Distance of the Posterior Interosseous Nerve From the Bicipital (Radial) Tuberosity at Varying Positions of Forearm Rotation: A Magnetic Resonance Imaging Study With Clinical Implications

Am J Sports Med. 2021 Apr;49(5):1152-1159. doi: 10.1177/0363546521992120. Epub 2021 Feb 26.


Background: The proximity of the posterior interosseous nerve (PIN) to the bicipital tuberosity is clinically important in the increasingly popular anterior single-incision technique for distal biceps tendon repair. Maximal forearm supination is recommended during tendon reinsertion from the anterior approach to ensure the maximum protective distance of the PIN from the bicipital tuberosity.

Purpose: To compare the location of the PIN on magnetic resonance imaging (MRI) relative to bicortical drill pin instrumentation for suspensory button fixation via the anterior single-incision approach in varying positions of forearm rotation.

Study design: Descriptive laboratory study.

Methods: Axial, non-fat suppressed, T1-weighted MRI scans of the elbow were obtained in positions of maximal supination, neutral, and maximal pronation in 13 skeletally mature individuals. Distances were measured from the PIN to (1) the simulated path of an entering guidewire (GWE-PIN) and (2) the cortical starting point of the guidewire on the bicipital tuberosity (CSP-PIN) achievable from the single-incision approach. To radiographically define the location of the nerve relative to constant landmarks, measurements were also made from the PIN to (3) the prominent-most point on the bicipital tuberosity (BTP-PIN) and (4) a perpendicular plane trajectory from the bicipital tuberosity exiting the opposing radial cortex (PPT-PIN). All measurements were subsequently compared between positions of pronation, neutral, and supination. In supination only, BTP-PIN and PPT-PIN measurements were made and compared at 3 sequential axial levels to evaluate the longitudinal course of the nerve relative to the bicipital tuberosity.

Results: Of the 13 study participants, mean age was 38.77 years, and mean body mass index was 25.58. Five participants were female, and 5 left and 8 right elbow MRI scans were reviewed. The GWE-PIN was significantly greater in supination (mean ± SD, 16.01 ± 2.9 mm) compared with pronation (13.66 ± 2.5 mm) (P < .005). The mean CSP-PIN was significantly greater in supination (16.20 ± 2.8 mm) compared with pronation (14.18 ± 2.4 mm) (P < .013).The mean PPT-PIN was significantly greater in supination (9.00 ± 3.0 mm) compared with both pronation (1.96 ± 1.2 mm; P < .001) and neutral (4.73 ± 2.6 mm; P < .001). The mean BTP-PIN was 20.54 ± 3.0, 20.81 ± 2.7, and 20.35 ± 2.9 mm in pronation, neutral, and supination, respectively, which did not significantly differ between positions. In supination, the proximal, midportion, and distal measurements of BTP-PIN did not significantly differ. The proximal PPT-PIN distance (9.08 ± 2.9 mm) was significantly greater than midportion PPT-PIN (5.85 ± 2.4 mm; P < .001) and distal BTP-PIN (2.27 ± 1.8 mm; P < .001).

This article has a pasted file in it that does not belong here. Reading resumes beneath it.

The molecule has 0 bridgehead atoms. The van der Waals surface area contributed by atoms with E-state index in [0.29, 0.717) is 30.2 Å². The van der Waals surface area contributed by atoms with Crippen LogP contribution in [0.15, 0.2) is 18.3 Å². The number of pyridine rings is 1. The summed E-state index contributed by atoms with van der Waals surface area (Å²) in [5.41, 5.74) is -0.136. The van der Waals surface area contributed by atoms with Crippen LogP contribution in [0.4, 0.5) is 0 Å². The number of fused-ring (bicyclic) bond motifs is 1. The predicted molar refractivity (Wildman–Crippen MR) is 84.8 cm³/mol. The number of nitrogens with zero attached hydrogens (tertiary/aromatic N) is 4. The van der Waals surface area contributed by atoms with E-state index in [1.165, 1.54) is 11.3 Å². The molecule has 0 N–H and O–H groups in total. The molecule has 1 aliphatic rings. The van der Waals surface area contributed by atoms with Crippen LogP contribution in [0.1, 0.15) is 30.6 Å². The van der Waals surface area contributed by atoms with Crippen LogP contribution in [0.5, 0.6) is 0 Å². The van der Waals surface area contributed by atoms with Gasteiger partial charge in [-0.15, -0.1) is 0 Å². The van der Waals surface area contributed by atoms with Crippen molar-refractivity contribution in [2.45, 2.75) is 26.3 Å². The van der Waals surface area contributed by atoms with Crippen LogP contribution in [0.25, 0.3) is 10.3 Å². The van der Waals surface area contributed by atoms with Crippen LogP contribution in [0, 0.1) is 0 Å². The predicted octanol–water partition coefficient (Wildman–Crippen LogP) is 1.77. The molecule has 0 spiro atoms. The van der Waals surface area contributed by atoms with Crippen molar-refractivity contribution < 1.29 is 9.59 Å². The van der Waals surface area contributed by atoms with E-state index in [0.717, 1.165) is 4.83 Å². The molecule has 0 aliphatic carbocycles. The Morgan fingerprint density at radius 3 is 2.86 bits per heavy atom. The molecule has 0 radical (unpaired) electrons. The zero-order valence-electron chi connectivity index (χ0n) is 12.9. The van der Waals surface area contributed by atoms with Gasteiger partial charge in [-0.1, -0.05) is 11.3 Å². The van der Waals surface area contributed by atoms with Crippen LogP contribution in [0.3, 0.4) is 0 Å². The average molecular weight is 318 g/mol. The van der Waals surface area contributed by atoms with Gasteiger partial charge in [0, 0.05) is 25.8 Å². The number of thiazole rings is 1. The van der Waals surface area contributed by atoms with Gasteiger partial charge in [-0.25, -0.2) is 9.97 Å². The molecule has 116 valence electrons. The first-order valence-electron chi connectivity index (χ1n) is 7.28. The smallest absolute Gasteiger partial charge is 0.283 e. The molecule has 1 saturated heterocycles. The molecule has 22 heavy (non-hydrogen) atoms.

Conclusion: This MRI study supports existing evidence that supination protects the PIN from the entering guidewire instrumentation during anterior, single-incision biceps tendon repair using cortical button fixation. The distances between the entering guidewire trajectory and PIN show that guidewire-inflicted injury to the nerve is unlikely during the anterior single-incision approach.

Clinical relevance: When a safe technique is used, PIN injuries during anterior repair are likely the result of aberrant retractor placement, and we recommend against the use of retractors deep to the radial neck. Guidewire placement as close as possible to the anatomic footprint of the biceps tendon is safe from the anterior approach. MRI evaluation confirms that ulnar and proximal guidewire trajectory is the safest technique when using single-incision bicortical suspensory button fixation.

Keywords: cortical button; distal biceps tendon; magnetic resonance imaging; posterior interosseous nerve; tendon rupture.

MeSH terms

  • Adult
  • Cadaver
  • Female
  • Forearm* / diagnostic imaging
  • Forearm* / surgery
  • Humans
  • Magnetic Resonance Imaging
  • Male
  • Radius* / diagnostic imaging
  • Radius* / surgery
  • Rotation
  • Supination